HP’s business efforts, Prather added, are aimed at the segment of the 3000 community that is making plans to leave. After citing Interex figures that show 23 percent of companies had no plans to leave the platform, Prather let his estimates of those migrating creep upward by 17 percent during his 15-minute speech. By the close of his remarks, Prather was saying 90 percent of 3000 customers will migrate.

The general manager said that Homesteading firms appear to be staying “for whatever reason — either they can’t, or they won’t. Roughly 80 percent of the customers are going to leave the platform, and our top priority has really been around helping those customers to migrate.”

HP officials reported that their work on concocting better migration offers has prevented them from serious study of the OpenMPE opportunities to extend the platform’s lifespan. Prather acknowledged that a share of the 3000 customers are “an audience that will need additional help, beyond what HP’s currently committed to.” Such help could run to a port of IMAGE to HP-UX, or HP’s support for projects such as an emulator that mimics 3000 hardware on Intel PC processors.

Prather preferred to think of the target audience for such extra help as “customers who may need more than five years to migrate” rather than those who plan to stay on the system indefinitely. “We are very committed to understanding how to help you,” he said to this homesteading contingent. “There are lots of very good ideas, and my message to you today is that I still don’t know which ideas are right yet.”

The general manager said he doesn’t know the answers yet, because “roughly 85 percent of the customers are focused on migration.” Interex’s survey showed the number at 77 percent. “That’s where our priority has been — we’re focused on the 85 percent.”

Prather also wanted attendees to believe the emulator engineering project — proposed by a firm HP has subcontracted to help build parts of MPE and with 14 years of PA-RISC hardware experience — “is not as straightforward and simple as it may sound.”

The HP GM said he also has heard from third parties who have told him an open source, OpenMPE movement “would absolutely destroy the ability of the ecosystem to go forward, because there will not be a critical mass of any one company to provide support services, and that will absolutely kill the life of the 3000.”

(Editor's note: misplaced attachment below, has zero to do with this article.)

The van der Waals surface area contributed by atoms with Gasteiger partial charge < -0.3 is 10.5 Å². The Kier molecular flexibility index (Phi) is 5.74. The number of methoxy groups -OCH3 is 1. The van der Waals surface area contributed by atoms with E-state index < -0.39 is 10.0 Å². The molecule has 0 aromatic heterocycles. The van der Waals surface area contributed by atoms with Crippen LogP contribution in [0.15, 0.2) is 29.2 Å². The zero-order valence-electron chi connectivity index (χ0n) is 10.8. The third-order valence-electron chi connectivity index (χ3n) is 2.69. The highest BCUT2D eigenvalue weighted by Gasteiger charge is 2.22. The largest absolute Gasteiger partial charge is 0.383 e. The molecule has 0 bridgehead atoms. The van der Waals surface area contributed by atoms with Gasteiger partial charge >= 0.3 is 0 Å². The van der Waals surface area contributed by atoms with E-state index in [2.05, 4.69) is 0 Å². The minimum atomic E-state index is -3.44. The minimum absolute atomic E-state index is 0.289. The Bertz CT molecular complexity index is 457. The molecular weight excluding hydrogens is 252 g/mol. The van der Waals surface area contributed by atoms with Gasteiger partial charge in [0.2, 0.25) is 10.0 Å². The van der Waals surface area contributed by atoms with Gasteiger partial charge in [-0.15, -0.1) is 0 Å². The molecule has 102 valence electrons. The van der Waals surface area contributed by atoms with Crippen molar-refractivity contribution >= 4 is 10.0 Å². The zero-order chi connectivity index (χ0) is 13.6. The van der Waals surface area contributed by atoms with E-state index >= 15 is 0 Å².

HP has been asked to consider whether too many 3000 support options will keep third-party support providers from succeeding, according to one channel partner. This ample group of third-party support providers will be competing directly with HP for support business until at least 2006.

“For every one of these great ideas that someone thinks there’s a lot of potential in, there’s someone who thinks it’s a bad idea,” Prather said in explaining his lack of decision on OpenMPE initiatives. Customers voted to empower OpenMPE initiatives as their top two requests in a recent Interex System Improvement Ballot.

Despite the lack of action, Prather said CSY is doing a lot of talking about OpenMPE. “We are engaged and actively talking to companies who want to build emulators, we’re involved in OpenMPE Inc., and we are plugged in to all of these,” he said. “I believe a lot of these are really great ideas, and I believe a lot of them, if not many or most of them, will come to fruition.”

HP just can’t help OpenMPE while it’s fleshing out a migration strategy that most customers found incomplete. “We had to focus on migration,” he said, “because that’s what the majority of our customers are going to be doing.”

When those customers will actually be doing the moving remained far less clear. In a packed afternoon session led by Birket Foster, he polled the audience attending “MPE — The Transition” how many planned to migrate. When the majority of hands went up, Foster added, “How many have budget to migrate this year?” Only a few hands remained raised.

Foster’s final question showed even more restraint among the customer base. He asked how many attendees had even asked their management for budget for 2003 to begin planning migration. Fewer than half had asked for money to plan next year.

“That’s really scary,” Foster said. “We believe the migration isn’t going to begin before 2004.”